What Paintball Taught Me about the Market in Relationships

My 12-year-old son and I play paintball about once every three or four months. (If it was up to him, it’d be every other weekend.) For a morning, we are mimicking soldiers—although without much strategy other than a “You go that way, and I’ll go this way”—attempting to win battles and avoid getting shot. Paintball is a unique social event—apart from the mild fear of being smacked in the head or neck by balls of tinted mineral oil sailing along at 300-feet-per-second —because  it’s one of the few venues in my social life where I’m nearly completely surrounded by men doing what they largely perceive to be a masculine thing. I say “nearly completely” because it’s not entirely comprised of men, and there’s no rule about it. Typically in a crowd of, say, 40-50 paint-ballers there will probably be 2-3 women. 20-to-1, of course, is quite a sex ratio, unmatched in most other social activities. (Such a radically-skewed ratio reminds me of the film Paint your Wagon, which details, in a very fictionalized way, life during the Gold Rush with oodles of men and few women).

While boyfriends or husbands often accompany the participating women—so far as I can tell—the women’s presence is noticeable simply for what it does to the other men. They perk up. They’re aware of the women. And they’re often more deferential and complimentary to the women. In other words, they notice. And it doesn’t much matter whether the women are 10s, 7s, or even 4s (to use a gross measure of attractiveness employed by another University of Texas faculty member). When something desirable—the company of a woman—is rare, it becomes more valuable just because. While a male-heavy sex ratio functions a little like “beer goggles,” the latter wears off with sobriety. The former does not, unless the ratio changes. A 6 seems like a 9 when few or no other women are present. If that’s how men perceive and treat women in a very temporary setting of scarcity, how much more so in a more sustained setting of scarcity, like the military.

Thus it comes as no surprise that women soldiers—not exactly considered the pinnacle of femininity—marry on average at earlier ages than do their civilian counterparts. It’s not that female soldiers necessarily want to marry earlier; it’s that they can if they want to, and that makes all the difference. Indeed, sociologists Jennifer Lundquist and Herb Smith noted several years ago that this was the case: women in the military marry earlier (and even have more children) than their civilian counterparts, and they tend to marry fellow soldiers.

This is no longer the case in the wider civilian population, not because the overall sex ratio has changed much—it hasn’t and won’t—but because the marriageable (or eligible) sex ratio has changed. Many women consider fewer men to be marriageable than in generations past. The marriageable sex ratio, defined as the number of marriageable men to marriageable women, has diminished as a direct result of women’s heightened earning power, career trajectories, and general independence. Whereas before such women often needed a man, even a less-than-stellar one, in order to economically and socially survive, such is not the case today. Their standards have risen, but they still—on average—want to marry.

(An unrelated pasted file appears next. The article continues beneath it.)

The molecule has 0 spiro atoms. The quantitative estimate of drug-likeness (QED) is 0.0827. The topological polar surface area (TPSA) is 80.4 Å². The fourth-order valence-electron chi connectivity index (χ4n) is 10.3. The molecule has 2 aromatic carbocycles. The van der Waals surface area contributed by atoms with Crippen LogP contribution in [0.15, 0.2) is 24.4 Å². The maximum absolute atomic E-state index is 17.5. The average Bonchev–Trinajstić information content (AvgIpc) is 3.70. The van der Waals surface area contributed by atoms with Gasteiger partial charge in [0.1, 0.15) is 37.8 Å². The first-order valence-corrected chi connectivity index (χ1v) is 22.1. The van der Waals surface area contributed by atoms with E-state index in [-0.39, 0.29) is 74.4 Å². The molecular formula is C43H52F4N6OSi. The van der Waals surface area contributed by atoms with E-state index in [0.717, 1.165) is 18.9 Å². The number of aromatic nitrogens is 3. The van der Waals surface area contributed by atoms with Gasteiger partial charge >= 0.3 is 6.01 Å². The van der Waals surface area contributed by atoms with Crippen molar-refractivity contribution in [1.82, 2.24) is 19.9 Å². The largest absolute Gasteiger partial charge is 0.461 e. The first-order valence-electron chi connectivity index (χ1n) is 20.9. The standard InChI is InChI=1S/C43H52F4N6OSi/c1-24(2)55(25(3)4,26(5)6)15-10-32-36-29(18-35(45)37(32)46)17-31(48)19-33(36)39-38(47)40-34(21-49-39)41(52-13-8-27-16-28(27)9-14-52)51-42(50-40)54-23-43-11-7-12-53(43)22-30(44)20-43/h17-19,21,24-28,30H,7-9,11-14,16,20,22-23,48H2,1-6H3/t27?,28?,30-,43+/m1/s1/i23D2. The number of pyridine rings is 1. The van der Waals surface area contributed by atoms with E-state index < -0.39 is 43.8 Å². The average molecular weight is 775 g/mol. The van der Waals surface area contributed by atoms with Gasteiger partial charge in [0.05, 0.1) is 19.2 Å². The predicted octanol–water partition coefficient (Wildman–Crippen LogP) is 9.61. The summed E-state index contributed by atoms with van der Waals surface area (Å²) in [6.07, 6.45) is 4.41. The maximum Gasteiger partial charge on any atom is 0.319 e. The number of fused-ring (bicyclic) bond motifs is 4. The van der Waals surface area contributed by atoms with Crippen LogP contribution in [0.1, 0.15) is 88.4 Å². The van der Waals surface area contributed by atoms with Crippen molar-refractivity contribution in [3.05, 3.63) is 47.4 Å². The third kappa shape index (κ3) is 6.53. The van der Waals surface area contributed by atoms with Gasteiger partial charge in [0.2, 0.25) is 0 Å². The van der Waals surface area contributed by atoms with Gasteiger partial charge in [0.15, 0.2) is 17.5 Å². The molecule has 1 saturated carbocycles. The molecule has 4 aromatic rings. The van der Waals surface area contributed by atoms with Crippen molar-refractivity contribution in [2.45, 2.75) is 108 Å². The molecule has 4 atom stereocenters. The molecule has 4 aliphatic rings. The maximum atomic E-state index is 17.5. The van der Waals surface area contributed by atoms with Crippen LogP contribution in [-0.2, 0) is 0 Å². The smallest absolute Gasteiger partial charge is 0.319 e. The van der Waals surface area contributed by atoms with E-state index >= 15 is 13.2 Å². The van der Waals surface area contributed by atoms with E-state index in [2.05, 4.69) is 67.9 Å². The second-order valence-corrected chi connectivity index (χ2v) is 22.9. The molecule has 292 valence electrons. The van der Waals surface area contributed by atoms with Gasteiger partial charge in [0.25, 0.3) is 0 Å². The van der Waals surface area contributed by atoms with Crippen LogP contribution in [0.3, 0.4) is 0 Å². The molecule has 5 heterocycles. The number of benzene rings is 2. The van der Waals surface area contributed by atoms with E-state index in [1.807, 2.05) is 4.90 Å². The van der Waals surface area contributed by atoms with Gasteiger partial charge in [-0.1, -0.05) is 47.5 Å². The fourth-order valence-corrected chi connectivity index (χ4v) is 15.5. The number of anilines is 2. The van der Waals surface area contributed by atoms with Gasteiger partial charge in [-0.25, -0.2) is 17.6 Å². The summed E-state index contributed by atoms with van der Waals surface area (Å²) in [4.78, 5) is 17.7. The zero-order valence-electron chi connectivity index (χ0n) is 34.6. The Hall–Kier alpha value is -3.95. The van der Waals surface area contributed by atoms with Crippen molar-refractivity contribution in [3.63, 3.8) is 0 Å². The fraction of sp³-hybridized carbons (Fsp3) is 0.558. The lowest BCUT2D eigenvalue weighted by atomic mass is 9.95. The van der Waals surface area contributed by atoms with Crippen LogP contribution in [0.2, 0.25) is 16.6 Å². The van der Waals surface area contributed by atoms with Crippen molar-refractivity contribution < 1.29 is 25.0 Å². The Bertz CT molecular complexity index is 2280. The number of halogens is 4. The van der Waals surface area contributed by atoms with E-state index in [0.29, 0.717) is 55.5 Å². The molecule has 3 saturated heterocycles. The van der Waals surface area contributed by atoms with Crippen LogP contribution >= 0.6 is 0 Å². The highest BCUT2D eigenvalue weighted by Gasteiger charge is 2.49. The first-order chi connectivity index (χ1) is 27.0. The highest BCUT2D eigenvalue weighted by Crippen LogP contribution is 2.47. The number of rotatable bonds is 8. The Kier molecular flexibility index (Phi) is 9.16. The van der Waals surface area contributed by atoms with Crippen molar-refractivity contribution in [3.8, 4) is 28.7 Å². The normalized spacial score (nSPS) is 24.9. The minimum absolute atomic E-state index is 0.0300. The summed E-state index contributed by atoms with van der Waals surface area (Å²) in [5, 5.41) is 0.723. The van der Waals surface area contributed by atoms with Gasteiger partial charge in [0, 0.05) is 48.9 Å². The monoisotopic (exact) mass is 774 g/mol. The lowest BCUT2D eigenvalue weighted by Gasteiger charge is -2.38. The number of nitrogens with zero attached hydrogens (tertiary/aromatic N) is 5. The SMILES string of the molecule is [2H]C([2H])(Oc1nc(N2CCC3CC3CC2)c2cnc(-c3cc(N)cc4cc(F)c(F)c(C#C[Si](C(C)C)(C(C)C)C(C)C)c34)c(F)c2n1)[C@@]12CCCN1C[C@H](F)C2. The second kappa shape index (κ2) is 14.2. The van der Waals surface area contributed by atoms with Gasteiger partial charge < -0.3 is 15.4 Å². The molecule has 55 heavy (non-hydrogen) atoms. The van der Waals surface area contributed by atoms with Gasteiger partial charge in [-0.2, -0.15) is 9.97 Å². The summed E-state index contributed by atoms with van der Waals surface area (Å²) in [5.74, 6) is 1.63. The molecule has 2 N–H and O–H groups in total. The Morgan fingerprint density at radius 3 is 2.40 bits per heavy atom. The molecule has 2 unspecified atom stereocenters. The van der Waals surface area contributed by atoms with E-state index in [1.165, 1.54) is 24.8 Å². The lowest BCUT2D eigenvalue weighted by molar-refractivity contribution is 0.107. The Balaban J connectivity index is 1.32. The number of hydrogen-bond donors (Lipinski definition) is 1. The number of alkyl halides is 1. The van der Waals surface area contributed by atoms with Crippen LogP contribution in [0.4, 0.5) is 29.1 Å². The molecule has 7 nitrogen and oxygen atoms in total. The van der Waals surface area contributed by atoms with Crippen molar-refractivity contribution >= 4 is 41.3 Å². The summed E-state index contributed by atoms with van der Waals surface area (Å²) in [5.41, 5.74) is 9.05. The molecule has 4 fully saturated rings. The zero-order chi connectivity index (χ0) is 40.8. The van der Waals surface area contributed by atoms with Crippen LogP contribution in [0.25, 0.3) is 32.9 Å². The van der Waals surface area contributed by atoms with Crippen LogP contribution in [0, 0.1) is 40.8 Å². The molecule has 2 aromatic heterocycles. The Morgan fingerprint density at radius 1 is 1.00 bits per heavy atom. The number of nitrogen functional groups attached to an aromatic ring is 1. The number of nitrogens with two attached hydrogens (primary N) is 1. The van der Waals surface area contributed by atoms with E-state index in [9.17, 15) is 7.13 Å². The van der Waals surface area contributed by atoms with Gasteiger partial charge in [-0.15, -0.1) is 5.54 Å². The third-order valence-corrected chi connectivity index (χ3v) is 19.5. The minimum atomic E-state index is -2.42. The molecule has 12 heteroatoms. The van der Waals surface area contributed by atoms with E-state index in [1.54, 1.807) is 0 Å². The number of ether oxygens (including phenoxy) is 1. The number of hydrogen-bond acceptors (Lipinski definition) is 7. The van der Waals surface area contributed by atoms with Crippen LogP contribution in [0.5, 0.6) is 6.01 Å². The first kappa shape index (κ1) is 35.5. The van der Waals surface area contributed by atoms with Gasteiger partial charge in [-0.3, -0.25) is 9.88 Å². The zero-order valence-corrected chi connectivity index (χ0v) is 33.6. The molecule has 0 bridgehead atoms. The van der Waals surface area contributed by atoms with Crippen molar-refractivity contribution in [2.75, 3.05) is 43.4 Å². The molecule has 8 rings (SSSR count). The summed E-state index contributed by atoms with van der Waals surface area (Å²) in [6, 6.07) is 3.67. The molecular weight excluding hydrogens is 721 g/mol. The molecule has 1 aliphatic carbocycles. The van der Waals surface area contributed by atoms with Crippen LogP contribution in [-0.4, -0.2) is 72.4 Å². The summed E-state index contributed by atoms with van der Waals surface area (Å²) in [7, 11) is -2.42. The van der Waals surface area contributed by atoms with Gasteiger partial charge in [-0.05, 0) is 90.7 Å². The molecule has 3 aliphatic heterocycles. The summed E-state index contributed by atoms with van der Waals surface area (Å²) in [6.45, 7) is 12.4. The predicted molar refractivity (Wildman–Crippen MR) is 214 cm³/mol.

Unfortunately, the marriageable sex ratio is a very latent concept, and not conducive to easy measurement. How would we measure male marriageability? (Note: I will not solve this here.) If a college education was a good proxy for being considered marriageable—it’s not the best, but it’s not the worst, either, given the flight from marriage among the least-educated Americans—then the ratio of college-educated men to women in any given year could be one way of measuring the eligible sex ratio. In 2011, there were 0.8 college-educated men in the marriage sweet-spot (ages 25-34) for every woman of the same sort; in other words, eight men for every 10 women. On the flip side, data on unmarried, childless Americans ages 18-39 reveals that 74 percent of all those who never graduated from high school are men. It’s pretty hard these days to make the claim that men who drop out of high school (and don’t finish a GED, etc.) are marriageable; women vote with their feet. A few decades ago, such men could probably get by (think Ford, John Deere, or farming, etc.) and be considered marriageable and actually get married. Not likely today, which reduces the pool among them, which makes marriageable men more attractive because they’re rarer, which they come to realize, which means they become more apt to pursue relationships on their terms (not hers), which means…ahh, you’ve already heard this before.

It’s another indicator of the increasingly tenuous position of marriage in modern society. It’s too bad, because marriage is good for people—on average—and very good for their kids, if they can get over the fact that marriage is not actually about them, personally. Calls to mind a C.S. Lewis quote, taken way out of context here, but I think you get the point: “Aim at Heaven and you will get Earth ‘thrown in’: aim at Earth and you will get neither.”

All that from a paintball example…

  • http://bookwi.se Adam Shields

    Is the earlier marriage age accounted for by the lower education, more likely to be rural, etc demographics of those that tend to join the military?

  • http://www.paintballgames.co.uk/ alisa jacqueline

    I wonder if this continues to be the case, now that paintballing is seeing a huge surge in female players? Interesting read nonetheless.


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